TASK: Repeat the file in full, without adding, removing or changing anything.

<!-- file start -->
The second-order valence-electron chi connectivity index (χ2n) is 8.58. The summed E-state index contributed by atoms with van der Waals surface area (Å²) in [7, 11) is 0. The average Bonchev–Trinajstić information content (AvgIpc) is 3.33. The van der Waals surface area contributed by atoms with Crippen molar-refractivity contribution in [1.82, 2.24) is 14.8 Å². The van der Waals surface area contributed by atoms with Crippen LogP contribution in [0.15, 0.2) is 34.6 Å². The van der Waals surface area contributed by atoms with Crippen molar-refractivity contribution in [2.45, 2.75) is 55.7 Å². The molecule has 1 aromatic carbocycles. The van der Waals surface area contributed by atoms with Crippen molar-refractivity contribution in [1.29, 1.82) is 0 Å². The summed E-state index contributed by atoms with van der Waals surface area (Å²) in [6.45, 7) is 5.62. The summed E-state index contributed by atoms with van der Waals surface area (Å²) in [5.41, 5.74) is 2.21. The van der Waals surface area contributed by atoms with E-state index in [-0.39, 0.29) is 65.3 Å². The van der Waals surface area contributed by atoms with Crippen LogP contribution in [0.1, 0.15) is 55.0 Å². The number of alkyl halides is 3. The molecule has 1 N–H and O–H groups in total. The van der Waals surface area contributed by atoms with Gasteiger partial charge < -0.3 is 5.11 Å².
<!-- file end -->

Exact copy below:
The second-order valence-electron chi connectivity index (χ2n) is 8.58. The summed E-state index contributed by atoms with van der Waals surface area (Å²) in [7, 11) is 0. The average Bonchev–Trinajstić information content (AvgIpc) is 3.33. The van der Waals surface area contributed by atoms with Crippen molar-refractivity contribution in [1.82, 2.24) is 14.8 Å². The van der Waals surface area contributed by atoms with Crippen LogP contribution in [0.15, 0.2) is 34.6 Å². The van der Waals surface area contributed by atoms with Crippen molar-refractivity contribution in [2.45, 2.75) is 55.7 Å². The molecule has 1 aromatic carbocycles. The van der Waals surface area contributed by atoms with Crippen molar-refractivity contribution in [1.29, 1.82) is 0 Å². The summed E-state index contributed by atoms with van der Waals surface area (Å²) in [6.45, 7) is 5.62. The summed E-state index contributed by atoms with van der Waals surface area (Å²) in [5.41, 5.74) is 2.21. The van der Waals surface area contributed by atoms with E-state index in [-0.39, 0.29) is 65.3 Å². The van der Waals surface area contributed by atoms with Crippen LogP contribution in [0.1, 0.15) is 55.0 Å². The number of alkyl halides is 3. The molecule has 1 N–H and O–H groups in total. The van der Waals surface area contributed by atoms with Gasteiger partial charge < -0.3 is 5.11 Å².